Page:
March Madness: Netting the Odds of Rounds 1 and 2


The first two rounds of this year’s NCAA men’s basketball tournament have featured a number of surprising upsets. With #1 seed Kansas falling to #9 Northern Iowa, and no-scholarship Cornell advancing to the Round of 16, teams are busting brackets with abandon. But how unusual are these results really? What are the odds?

Taking a look at a few specific games gives us our first clues.

  • In the first round, #14 seed Ohio defeated #3 Georgetown. The odds a #14 seeded team will defeat a #3 seeded team in the NCAA tournament are 1 in 6.67. Not too outlandish.
  • #15 seed Robert Morris took #2 Villanova to overtime before losing. The odds of a #15 beating a #2 in any given game are 1 in 25, and with four such games per tournament, we could expect to see it, on average, 16 times or so in a century.
  • Even what might seem like the biggest upset wasn’t really all that big: the odds a #9 seed will defeat a #1 seed, as Northern Iowa did in defeating Kansas, are 1 in 12.4twice as likely as the Villanova upset that almost happened.

Individually, then, none of these upsets was outlandishly unlikely.

However, things start to look different when we multiply the odds of all the results together to get the big-picture odds. How likely was this year’s situation after Round 1? After Round 2? By that measure, compared to last year, this year’s first two rounds start to look like outliers.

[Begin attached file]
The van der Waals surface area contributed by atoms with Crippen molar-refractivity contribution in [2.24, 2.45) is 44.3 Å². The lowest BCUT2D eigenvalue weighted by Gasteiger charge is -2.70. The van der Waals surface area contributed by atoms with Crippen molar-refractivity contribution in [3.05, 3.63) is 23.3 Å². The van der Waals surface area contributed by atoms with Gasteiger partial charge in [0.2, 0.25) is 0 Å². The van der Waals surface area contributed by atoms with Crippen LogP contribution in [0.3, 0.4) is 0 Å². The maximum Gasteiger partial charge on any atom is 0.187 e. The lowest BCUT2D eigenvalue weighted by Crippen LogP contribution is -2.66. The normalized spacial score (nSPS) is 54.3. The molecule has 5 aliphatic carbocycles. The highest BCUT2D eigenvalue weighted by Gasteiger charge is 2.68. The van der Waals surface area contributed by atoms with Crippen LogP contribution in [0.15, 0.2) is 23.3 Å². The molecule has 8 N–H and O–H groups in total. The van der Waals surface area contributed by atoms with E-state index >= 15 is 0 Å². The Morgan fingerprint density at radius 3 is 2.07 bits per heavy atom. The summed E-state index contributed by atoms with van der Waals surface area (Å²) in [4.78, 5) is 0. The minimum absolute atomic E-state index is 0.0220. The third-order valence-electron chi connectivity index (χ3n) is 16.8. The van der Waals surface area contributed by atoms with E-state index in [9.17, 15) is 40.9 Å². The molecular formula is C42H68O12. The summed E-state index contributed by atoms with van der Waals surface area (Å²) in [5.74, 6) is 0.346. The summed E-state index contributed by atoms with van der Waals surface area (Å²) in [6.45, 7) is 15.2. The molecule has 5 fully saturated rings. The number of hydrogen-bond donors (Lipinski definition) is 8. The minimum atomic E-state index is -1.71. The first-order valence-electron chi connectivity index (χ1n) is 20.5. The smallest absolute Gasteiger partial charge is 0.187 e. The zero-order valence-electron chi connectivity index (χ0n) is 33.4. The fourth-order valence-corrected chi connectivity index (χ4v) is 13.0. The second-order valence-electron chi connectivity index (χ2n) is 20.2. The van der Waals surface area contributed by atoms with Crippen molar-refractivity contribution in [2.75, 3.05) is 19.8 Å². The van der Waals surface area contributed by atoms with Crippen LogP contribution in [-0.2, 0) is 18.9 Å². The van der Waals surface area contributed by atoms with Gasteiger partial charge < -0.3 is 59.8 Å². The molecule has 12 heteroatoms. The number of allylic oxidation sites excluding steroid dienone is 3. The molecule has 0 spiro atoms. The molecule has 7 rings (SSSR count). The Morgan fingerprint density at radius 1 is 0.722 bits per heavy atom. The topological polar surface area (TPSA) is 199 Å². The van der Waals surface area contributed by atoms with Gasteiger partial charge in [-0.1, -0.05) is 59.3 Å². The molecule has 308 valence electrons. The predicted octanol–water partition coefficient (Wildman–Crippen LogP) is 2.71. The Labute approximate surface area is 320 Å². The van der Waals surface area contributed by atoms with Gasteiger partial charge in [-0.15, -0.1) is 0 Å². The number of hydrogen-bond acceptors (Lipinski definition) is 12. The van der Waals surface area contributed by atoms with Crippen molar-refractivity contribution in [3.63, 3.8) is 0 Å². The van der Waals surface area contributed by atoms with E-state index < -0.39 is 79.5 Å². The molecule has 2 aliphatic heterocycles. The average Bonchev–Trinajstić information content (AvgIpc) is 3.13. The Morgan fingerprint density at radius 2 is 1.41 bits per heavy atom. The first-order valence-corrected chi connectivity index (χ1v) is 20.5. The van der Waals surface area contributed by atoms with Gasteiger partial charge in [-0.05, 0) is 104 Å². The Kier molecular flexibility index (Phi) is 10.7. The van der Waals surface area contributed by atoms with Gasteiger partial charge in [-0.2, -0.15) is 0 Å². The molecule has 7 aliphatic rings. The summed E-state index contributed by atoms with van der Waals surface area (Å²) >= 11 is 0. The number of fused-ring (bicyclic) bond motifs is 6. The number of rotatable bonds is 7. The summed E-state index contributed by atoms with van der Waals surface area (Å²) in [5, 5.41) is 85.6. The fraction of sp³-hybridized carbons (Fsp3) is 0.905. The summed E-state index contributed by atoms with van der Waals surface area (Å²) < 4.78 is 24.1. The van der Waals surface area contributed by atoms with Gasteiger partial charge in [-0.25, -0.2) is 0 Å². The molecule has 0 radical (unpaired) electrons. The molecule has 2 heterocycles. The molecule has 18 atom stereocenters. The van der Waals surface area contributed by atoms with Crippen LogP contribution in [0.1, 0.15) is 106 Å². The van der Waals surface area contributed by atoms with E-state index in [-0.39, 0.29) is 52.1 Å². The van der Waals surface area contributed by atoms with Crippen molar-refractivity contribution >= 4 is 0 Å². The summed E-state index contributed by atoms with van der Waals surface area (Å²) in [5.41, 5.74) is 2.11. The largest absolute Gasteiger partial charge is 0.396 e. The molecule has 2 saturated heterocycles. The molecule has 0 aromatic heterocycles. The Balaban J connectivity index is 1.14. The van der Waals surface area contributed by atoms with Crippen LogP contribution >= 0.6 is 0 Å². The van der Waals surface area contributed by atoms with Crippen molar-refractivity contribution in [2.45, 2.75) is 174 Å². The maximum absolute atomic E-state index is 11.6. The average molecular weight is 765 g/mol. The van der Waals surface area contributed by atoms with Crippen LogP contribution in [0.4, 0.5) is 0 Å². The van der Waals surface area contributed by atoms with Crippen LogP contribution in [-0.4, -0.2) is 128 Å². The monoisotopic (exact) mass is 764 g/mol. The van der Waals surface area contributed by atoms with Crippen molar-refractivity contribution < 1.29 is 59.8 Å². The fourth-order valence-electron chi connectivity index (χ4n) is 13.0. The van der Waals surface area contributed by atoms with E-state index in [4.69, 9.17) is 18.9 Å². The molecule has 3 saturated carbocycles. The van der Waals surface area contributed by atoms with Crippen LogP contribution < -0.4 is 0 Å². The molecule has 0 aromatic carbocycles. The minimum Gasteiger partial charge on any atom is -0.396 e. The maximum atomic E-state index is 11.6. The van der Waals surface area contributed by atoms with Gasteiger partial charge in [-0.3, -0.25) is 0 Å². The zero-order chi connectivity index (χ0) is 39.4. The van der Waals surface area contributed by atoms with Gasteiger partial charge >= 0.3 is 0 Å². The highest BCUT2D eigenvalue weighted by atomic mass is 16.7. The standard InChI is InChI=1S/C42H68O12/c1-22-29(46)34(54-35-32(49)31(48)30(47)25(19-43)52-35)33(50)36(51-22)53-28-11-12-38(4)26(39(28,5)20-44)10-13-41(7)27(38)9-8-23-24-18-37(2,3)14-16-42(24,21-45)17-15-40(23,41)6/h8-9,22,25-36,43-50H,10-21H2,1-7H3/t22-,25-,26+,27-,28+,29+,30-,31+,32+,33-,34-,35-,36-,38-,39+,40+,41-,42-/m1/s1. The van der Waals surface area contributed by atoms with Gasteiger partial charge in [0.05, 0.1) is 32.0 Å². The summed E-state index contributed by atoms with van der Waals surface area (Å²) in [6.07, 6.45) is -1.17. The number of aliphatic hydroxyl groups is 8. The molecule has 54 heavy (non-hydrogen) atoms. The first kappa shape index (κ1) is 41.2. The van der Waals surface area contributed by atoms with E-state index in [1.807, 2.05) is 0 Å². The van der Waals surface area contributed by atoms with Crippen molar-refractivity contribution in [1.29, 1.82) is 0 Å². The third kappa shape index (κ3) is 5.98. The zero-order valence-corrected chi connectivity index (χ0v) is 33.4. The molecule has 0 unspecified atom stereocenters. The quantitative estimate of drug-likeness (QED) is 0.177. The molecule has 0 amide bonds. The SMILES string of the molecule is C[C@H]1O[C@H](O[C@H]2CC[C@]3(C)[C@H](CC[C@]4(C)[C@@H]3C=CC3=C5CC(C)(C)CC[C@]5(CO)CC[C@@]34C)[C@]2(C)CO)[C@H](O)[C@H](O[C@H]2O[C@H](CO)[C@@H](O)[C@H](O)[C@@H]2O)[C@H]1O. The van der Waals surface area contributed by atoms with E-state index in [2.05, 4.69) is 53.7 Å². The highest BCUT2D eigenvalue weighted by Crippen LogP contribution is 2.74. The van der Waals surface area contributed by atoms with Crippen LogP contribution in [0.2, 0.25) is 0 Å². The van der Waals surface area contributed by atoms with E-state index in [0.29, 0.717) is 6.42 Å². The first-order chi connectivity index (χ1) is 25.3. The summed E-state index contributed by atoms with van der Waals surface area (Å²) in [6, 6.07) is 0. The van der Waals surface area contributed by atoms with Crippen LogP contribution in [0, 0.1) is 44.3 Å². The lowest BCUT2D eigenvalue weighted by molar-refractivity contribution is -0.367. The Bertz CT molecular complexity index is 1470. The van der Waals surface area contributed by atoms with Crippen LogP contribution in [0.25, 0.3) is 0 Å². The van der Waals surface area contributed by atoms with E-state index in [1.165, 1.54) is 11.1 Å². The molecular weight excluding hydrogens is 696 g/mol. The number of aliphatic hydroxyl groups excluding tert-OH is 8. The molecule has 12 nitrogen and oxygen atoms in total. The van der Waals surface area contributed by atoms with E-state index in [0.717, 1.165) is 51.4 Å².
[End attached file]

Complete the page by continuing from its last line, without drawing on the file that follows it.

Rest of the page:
• Last year’s Round 1 had fewer upsets than this year. The odds a first round will go exactly the way it did in 2009 are 1 in 4,710,000. (For reference, the odds of all the higher seeds winning in the first round are 1 in 13,000.)
  • The odds a first round will go exactly the way it did this year, by contrast, are 1 in 30,700,000That’s 6.5 times less likely than last year’s results.
  • The exact picture at the end of Round 2 last year had a likelihood of 1 in 2,860,000,000. (one in nearly three billion.) Sounds unlikely, but…
  • The odds of this year’s picture after two rounds are only 1 in 1,520,000,000,000—that’s one in over one-and-a-half trillion. So overall, this year’s tournament through two rounds has been 530 times less likely than last year’s.


Upsetting? Absolutely, if you dream of a perfect bracket or watched your favorite team lose. Is there a silver lining? Yes, indeed. For those who have not had too many of their picks drop out, the chances of getting a better than usual payout are better than in other years. The fewer winners at the end, the greater the winnings of each individual winner. Although most years it is unlikely anyone picks a perfect bracket, in every pool there are winners. This year’s will be well compensated.

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